Climate change could shift distribution of three stony corals key to Atlantic reef building ecosystems, according to new research. File Photo by Norm Diver/Shutterstock
July 19 (UPI) -- Scientists predicted in a report Monday that climate change could shift distribution of three stony corals key to Atlantic reef building ecosystem.
Oceanography researchers from the University of San Paulo in Sao Paulo, Brazil said in the report, published Monday in the journal Frontiers in Marine Science, the change in distribution will lead to habitat loss of stony corals and have a negative spillover effect on marine life.
They based their research on three climate scenarios for the three types of stony corals of the tropical Atlantic -- Mussimlia hispida, Montastraea cavernosa and Siderastrea complex -- including an optimistic, pessimistic and moderate scenario.
All three species suffered habitat loss under the pessimistic scenario, and one species, M. hispida, lost habitats in all of the scenarios.
Furthermore, even in the optimistic scenario, all three reef builders in the western Atlantic could experience changes in distributions, according to the researchers.
The stony corals deposit calcium carbonate to help build reefs and are vital for the health and function of reefs, but several areas along the Brazilians coast and Caribbean are expected to lose habitat suitability.
"Coral reefs provide essential ecosystem services such as food provision, coastal protection and nutrient cycling, that benefit millions of people -- including those who live far from any coral reef," study lead author Silas Principe in a press release.
"If species that are important in structuring the coral reefs are lost, the provision of those services is consequently also threatened," said Principe, a doctoral candidate at the University of Sao Paulo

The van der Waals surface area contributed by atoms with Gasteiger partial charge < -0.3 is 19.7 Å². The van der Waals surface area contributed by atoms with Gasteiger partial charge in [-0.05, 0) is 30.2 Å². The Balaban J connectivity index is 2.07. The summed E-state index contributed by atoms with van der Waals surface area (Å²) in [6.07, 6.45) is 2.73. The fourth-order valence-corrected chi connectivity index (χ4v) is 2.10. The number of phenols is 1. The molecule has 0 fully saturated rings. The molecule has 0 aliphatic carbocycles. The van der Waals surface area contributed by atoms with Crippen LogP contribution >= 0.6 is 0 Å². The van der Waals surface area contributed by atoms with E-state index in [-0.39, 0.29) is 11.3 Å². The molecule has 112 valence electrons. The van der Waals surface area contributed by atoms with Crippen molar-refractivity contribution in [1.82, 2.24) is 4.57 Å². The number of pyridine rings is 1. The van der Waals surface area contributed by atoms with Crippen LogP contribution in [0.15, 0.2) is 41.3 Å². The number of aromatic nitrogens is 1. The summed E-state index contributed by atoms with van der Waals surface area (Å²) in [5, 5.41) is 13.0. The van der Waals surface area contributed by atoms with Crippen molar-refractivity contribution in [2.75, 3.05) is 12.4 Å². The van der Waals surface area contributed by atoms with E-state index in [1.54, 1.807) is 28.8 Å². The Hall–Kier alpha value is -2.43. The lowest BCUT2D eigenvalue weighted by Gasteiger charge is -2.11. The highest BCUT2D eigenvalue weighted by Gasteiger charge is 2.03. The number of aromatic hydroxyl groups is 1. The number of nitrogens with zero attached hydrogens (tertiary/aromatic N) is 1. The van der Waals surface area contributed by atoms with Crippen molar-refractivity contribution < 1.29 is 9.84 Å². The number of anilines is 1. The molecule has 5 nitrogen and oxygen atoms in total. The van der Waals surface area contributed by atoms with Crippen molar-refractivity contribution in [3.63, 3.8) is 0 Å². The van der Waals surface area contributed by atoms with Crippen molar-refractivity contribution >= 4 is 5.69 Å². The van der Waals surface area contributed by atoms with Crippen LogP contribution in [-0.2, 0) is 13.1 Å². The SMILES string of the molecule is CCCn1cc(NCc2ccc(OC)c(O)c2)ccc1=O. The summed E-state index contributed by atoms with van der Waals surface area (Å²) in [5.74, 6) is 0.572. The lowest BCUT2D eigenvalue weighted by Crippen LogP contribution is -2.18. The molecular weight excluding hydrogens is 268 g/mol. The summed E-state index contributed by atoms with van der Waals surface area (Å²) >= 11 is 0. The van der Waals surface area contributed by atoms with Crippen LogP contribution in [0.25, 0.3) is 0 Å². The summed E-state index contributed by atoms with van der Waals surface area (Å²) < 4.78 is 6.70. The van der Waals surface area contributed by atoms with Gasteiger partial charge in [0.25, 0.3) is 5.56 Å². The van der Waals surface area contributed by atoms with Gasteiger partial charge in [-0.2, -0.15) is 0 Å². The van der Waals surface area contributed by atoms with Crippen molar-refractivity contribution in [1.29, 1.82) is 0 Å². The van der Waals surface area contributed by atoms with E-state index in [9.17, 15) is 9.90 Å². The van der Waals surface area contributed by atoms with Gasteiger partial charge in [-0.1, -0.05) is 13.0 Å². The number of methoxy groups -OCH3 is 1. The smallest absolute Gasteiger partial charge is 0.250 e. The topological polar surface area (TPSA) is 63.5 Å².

The situation is especially critical for the Brazilian coast since it has fewer habitat-building coral species than the Caribbean.
"Certain areas, such as the Abrolhos region in the coast of Brazil, will completely lose at least one species in any of the future scenarios," Principe said. "Major areas in the Caribbean will also lose species in the future, although in the coast of Africa some species may expand their current range."
The study's researchers highlight the need for urgent conservation and government actions.
"Although our results predict major negative impacts on Atlantic shallow reefs, we also identified several areas where none or less changes are predicted. Managers and policy makers can use this to support the planning process of conservation areas," Principe said.
"Researchers and conservationists can use these results to focus research efforts on the so-called 'refuge areas' that may constitute safe areas for coral species in the future," Principe said.
Coral reefs also face other environmental threats.
A U.N. environmental group warned in December the world's coral reefs could be lost by the end of century due to bleaching caused by carbon emissions.